The Persons with Disability Act 1995 has been the most comprehensive legislation for physically disabled persons in India and it is a convenient tool for the disability activists to push their rights-based demands. The movement was further strengthened by the National Centre for Promotion of Employment for Disabled People (NCPEDP), which launched ‘Disability 2000’, a national campaign in collaboration with disability rights organisations.
Indian Disability Law and UN Convention on Rights of Persons with Disabilities (CRPD):
Rights of physically challenged persons have not been at the forefront of human rights advocacy and scholarship.61 However, there has been a flurry of activity in the recent years with India’s ratification of the UN Convention on the Rights of Persons with Disabilities. The UN Convention on the Rights of Persons with Disabilities, the first Human Rights Treaty of this millennium, was opened for signature on 30th March 2007 and came into force in May 2008. India signed this Convention on the very first day and ratified it without any reservation in October 2007.It was obligatory on the part of the government to synchronise its laws or legal provisions with the terms of the Convention. However, by not signing the optional protocol, India has managed to safeguard itself in case of not fulfilling the commitments it made under CRPD.62
Prior to the UN Convention on the Rights of Persons with Disabilities, rights of physically challenged persons were seen as a welfare or social policy issue. The UN Convention on the Rights of Persons with Disabilities introduced a paradigm shift in the realm of disability rights from the welfare approach to a rights based approach.
Besides the existing rights mentioned in the aforementioned Acts, there are certain rights under the major themes of life and liberty rights such as; equality of respect and opportunity, right to association and social participation, right to political participation, right to health and rights of children and women suffering from disability, that are referred to in the UN Convention on the Rights of Persons with Disabilities, but not appropriately incorporated within Indian disability laws and not mentioned in the Acts. Interestingly, a number of these rights are included in the fundamental rights of the citizens by the Constitution of India, but without mentioning reasonable accommodation for physically challenged persons63 .
The Status of Disability Laws in India
Presently, India awaits a new law to empower its disabled people. Arguably, the existing law, the Persons with Disabilities Act 1995, has failed to provide them with a better quality of life. It is apparent that the new proposed law with teeth alone can change the system and approach towards disabled persons.64
This Bill which seeks to replace the Persons with Disabilities Act 1995, attempts to bring India in line with 21st century understanding of the rights of persons with disabilities, as captured in the UN Convention on the Rights of Persons with Disabilities, ratified by India.
What conclusions can one draw from the analysis of understanding disability? The war of ideas is almost over. The understanding of disability has and continues to change in response to increasing appreciation and assertion of rights of the disabled. It is moving away from being a matter of charity to one of human rights and equal opportunities for all. Universal access, education for all, equal opportunities and anti-discrimination laws are all examples of the new approaches to disability. However, the pace of transformation is extremely slow. On the brighter side, the human rights approach has been embraced very warmly by the disability movement and human rights institutions. Thus, the paradigm shift to human rights approach is universal. The majority of the countries across the globe are viewing disability as a human rights issue. The UN standard rules have helped legitimise this shift and the enactment of the UN Convention on Persons with Disabilities 2006 demonstrates that this shift is possible; undeniably, it is beneficial for both individuals and the communities. Quite understandably, the recognition of a paradigm shift at the level of approach is one thing and making it a reality is another thing. At the same time, we must also understand that strictly identical treatment would further aggravate inequality. Therefore, the concept of ‘reasonable accommodation’65 must be taken into consideration.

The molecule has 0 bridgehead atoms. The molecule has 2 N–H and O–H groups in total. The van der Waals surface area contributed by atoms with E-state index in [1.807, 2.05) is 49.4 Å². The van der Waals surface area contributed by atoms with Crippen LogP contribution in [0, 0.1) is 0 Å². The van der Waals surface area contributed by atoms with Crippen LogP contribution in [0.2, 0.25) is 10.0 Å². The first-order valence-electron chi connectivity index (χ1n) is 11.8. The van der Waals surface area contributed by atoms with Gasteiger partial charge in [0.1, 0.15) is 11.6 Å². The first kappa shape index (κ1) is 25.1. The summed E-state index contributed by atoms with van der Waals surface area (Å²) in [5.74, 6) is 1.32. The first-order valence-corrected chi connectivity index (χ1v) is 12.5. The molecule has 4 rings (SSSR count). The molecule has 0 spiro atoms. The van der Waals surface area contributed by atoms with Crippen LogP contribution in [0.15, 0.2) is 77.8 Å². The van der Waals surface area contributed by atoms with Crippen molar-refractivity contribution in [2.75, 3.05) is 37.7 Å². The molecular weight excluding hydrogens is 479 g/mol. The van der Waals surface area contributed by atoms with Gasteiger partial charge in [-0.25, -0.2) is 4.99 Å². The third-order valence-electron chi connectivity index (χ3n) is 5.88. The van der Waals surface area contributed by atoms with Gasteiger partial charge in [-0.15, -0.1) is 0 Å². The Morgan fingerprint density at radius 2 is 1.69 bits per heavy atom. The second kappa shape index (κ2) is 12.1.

It is sad to remark that in India the current system is fundamentally flawed. Despite having a progressive constitution, an enlightened and alert judiciary, and a fast evolving legal regime with a clear disability focus, the ground level situation in the country leaves much to be desired. There is little impact of recent changes in law and policy, and that too is limited to small pockets of urban India. The slow pace of process of change can be attributed to the social construction of disability in a society that views it as an individual issue and considers family as the primary institution responsible for dealing with it. Perhaps, the continued faith in charities and a welfarist mindset are the major stumbling blocks in the process of mainstreaming disability in the development agenda.66